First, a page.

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Son Jarocho: traditional music style is new again

July 11, 2012 1:49 p.m.


Roxana Bernal, musician.

Jorge Castillo, musician.

Cynthia Cox, musician.

Adrian Florido, musician and KPBS reporter.

Related Story: Son Jarocho: Traditional Mexican Folk Music Lives On In San Diego-Tijuana


This is a rush transcript created by a contractor for KPBS to improve accessibility for the deaf and hard-of-hearing. Please refer to the media file as the formal record of this interview. Opinions expressed by guests during interviews reflect the guest’s individual views and do not necessarily represent those of KPBS staff, members or its sponsors.

CAVANAUGH: This is KPBS Midday Edition. I'm Maureen Cavanaugh. Digital music produced with the most sophisticated sound imaginable is as close as your smart phone these days. Why would anyone want to spend time learning an old Mexican folk instrument and get-together for little music parties? When the music is Son Jarocho, it's more than playing a tune. This old music style is gaining new attention in San Diego and Tijuana. Let's hear a sample.

(Audio Recording Played)

CAVANAUGH: Bueno! That was performed by my guest, Jorge Castillo, Roxana Bernal, Cynthia Cox, and the multitalented Adrian Florido. Hi! Adrian, testimony us about what we just heard.

FLORIDO: Well, it's a song about a macaw, which is this beautiful bird. You see a lot of them in southern Mexico. And Son Jarocho is a traditional style of Mexican music which originates in the southern Mexican state of Vera Cruz.

CAVANAUGH: Ah, ha. And so the reason that we're talking about it is that it has recently become really popular in the United States. And why is that?

BERNAL: I think it provides us with community, it provides us with a connection to Mexico, which a lot of us are generally from, or our parents or grandparents are from. It's very community-oriented music. You can't really play it by yourself. You can, but it's not really played that way. And I think that fills our void. In a society where everything is individualistic and you can go days in your car, and to your work, and to your house, and to TV. It feels like a really important void that sometimes we can get, makes us feel connected to each other and connected to the earth. It's just a lot of happiness, a lot of components that we are deprived from a lot of times in modern society that music like this gives us.

CAVANAUGH: Jorge, give us a sense of how Son Jarocho music is usually performed. The performers often stand up; isn't that right?

CASTILLO: Yeah, that is correct. And typically at the fandangos will gather around a wooden dancing board where we get-together and play music and dance at the same time. And we'll share the lyrics of the song. It's a very enriching, sharing environment where people gather to share and celebrate.

CAVANAUGH: And fandango, what would happen is after one of you sang your solo, you would stop playing and you do a dance on the board while the other people still played; is that right?

FLORIDO: Well, you keep playing. People are standing around the wooden board, and we take turns stepping onto that platform to dance and to sing. One of the interesting things about this music is that you're often playing with people that you've never met. There are often people who you don't know, who you've never met at all. And that's the beauty of it. Regardless of your skill level, how long you've been playing, you have a role because it really is very open. The four of us here in this configuration have never played together.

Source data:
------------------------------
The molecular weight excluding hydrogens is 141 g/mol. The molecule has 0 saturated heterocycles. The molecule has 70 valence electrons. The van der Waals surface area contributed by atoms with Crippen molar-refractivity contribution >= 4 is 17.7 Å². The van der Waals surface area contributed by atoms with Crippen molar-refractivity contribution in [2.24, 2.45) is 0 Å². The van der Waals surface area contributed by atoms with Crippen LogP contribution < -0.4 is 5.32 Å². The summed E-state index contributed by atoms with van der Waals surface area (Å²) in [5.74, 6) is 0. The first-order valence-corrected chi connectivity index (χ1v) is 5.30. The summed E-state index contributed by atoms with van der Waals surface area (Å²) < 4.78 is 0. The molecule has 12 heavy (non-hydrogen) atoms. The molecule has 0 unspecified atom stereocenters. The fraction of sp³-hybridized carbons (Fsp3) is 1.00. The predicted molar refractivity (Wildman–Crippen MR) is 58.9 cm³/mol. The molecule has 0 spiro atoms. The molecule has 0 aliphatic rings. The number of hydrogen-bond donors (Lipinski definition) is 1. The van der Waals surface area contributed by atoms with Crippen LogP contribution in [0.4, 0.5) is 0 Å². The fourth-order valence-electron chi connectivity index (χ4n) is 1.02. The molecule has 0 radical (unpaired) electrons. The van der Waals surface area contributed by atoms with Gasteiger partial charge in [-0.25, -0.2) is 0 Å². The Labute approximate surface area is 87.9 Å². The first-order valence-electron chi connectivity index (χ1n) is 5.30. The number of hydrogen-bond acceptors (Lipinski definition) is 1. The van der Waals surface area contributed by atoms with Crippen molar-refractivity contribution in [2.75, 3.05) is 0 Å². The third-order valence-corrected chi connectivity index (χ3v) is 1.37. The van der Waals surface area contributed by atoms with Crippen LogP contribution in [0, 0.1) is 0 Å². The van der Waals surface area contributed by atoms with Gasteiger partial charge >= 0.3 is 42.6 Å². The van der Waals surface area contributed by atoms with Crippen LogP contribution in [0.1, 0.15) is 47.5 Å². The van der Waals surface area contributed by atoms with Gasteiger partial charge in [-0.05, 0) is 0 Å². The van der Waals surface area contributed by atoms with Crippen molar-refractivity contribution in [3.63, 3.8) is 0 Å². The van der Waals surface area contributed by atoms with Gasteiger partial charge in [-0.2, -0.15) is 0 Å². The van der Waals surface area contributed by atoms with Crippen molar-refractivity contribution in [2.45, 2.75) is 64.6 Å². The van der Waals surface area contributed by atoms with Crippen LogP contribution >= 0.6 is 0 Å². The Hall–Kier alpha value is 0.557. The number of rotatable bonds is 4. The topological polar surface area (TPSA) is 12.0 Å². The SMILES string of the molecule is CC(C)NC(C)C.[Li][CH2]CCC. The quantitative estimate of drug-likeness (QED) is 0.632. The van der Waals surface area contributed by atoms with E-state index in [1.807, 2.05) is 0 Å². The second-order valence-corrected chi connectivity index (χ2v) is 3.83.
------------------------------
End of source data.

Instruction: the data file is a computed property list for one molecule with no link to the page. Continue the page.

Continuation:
CAVANAUGH: Well, you would never know that! Tell us about the instrument.

FLORIDO: Well, it's called a jarana. Jorge is playing a requinto. And it looks something like a guitar. They tend to be smaller. They have eight strings, and they're tuned a bit differently. And there is -- there are different workshops where you can buy them. I bought mine in central Mexico. There's a growing number of artisans of this instrument in Tijuana and Los Angeles, and it's just a lot of fun. It's small, it's light.

CAVANAUGH: Is it hard to learn how to play?

FLORIDO: Well, I have been learning to play it for two months.


FLORIDO: But I've been pretty obsessed. So I've been practicing a lot. Anyone can learn. It really is a lot of fun.

CAVANAUGH: Let's hear a little bit more. This is el Balaju.

FLORIDO: And Cynthia is going to stand up and keep the rhythm with her shoes.

CAVANAUGH: Wonderful!

(Audio Recording Played)

CAVANAUGH: Thank you so much, again. Was this an art form that was dying out before this renaissance? Or did you just sort of discover it, and that's why it's having a renaissance here?

FLORIDO: The renaissance has actually been going on for a couple of decades now. But yes, I think one of the fears in southern Mexico was that this was dying out because it's a rural music that was traditionally played by people in rural communities. As people were getting older, it wasn't being played as much. And a few key groups, I don't want to say discovered it, but started to play it again, to spread it throughout Mexico, and especially here in the United States.

CAVANAUGH: Now, we're up on a time crunch. So what I'm going to do is end the program, but I'm going to ask you, if you'll perhaps play us out with a little bit of La Bamba.

FLORIDO: And this Saturday, there's a really big event at the border.

CAVANAUGH: Yes, the fifth annual Border Fandango! Saturday from 11:00 AM to 3:00 PM at friendship park at the U.S./Mexico border and la playas de Tijuana. Thank you so much.